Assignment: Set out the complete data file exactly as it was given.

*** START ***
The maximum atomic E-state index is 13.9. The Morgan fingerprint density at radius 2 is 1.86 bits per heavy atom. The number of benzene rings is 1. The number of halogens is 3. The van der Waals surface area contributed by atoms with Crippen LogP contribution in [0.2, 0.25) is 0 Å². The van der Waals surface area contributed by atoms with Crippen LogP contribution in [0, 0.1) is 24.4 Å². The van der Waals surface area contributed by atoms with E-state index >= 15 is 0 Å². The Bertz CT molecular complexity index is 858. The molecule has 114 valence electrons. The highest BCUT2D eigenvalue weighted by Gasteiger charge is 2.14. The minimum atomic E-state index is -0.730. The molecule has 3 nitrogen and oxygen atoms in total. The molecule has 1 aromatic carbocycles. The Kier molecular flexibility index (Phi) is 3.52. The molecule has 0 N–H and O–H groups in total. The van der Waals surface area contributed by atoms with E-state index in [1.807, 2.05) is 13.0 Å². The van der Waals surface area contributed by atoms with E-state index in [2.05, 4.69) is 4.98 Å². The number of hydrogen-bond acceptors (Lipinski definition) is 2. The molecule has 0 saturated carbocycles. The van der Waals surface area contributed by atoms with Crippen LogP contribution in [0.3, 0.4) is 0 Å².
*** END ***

The maximum atomic E-state index is 13.9. The Morgan fingerprint density at radius 2 is 1.86 bits per heavy atom. The number of benzene rings is 1. The number of halogens is 3. The van der Waals surface area contributed by atoms with Crippen LogP contribution in [0.2, 0.25) is 0 Å². The van der Waals surface area contributed by atoms with Crippen LogP contribution in [0, 0.1) is 24.4 Å². The van der Waals surface area contributed by atoms with E-state index >= 15 is 0 Å². The Bertz CT molecular complexity index is 858. The molecule has 114 valence electrons. The highest BCUT2D eigenvalue weighted by Gasteiger charge is 2.14. The minimum atomic E-state index is -0.730. The molecule has 3 nitrogen and oxygen atoms in total. The molecule has 1 aromatic carbocycles. The Kier molecular flexibility index (Phi) is 3.52. The molecule has 0 N–H and O–H groups in total. The van der Waals surface area contributed by atoms with E-state index in [1.807, 2.05) is 13.0 Å². The van der Waals surface area contributed by atoms with E-state index in [2.05, 4.69) is 4.98 Å². The number of hydrogen-bond acceptors (Lipinski definition) is 2. The molecule has 0 saturated carbocycles. The van der Waals surface area contributed by atoms with Crippen LogP contribution in [0.3, 0.4) is 0 Å².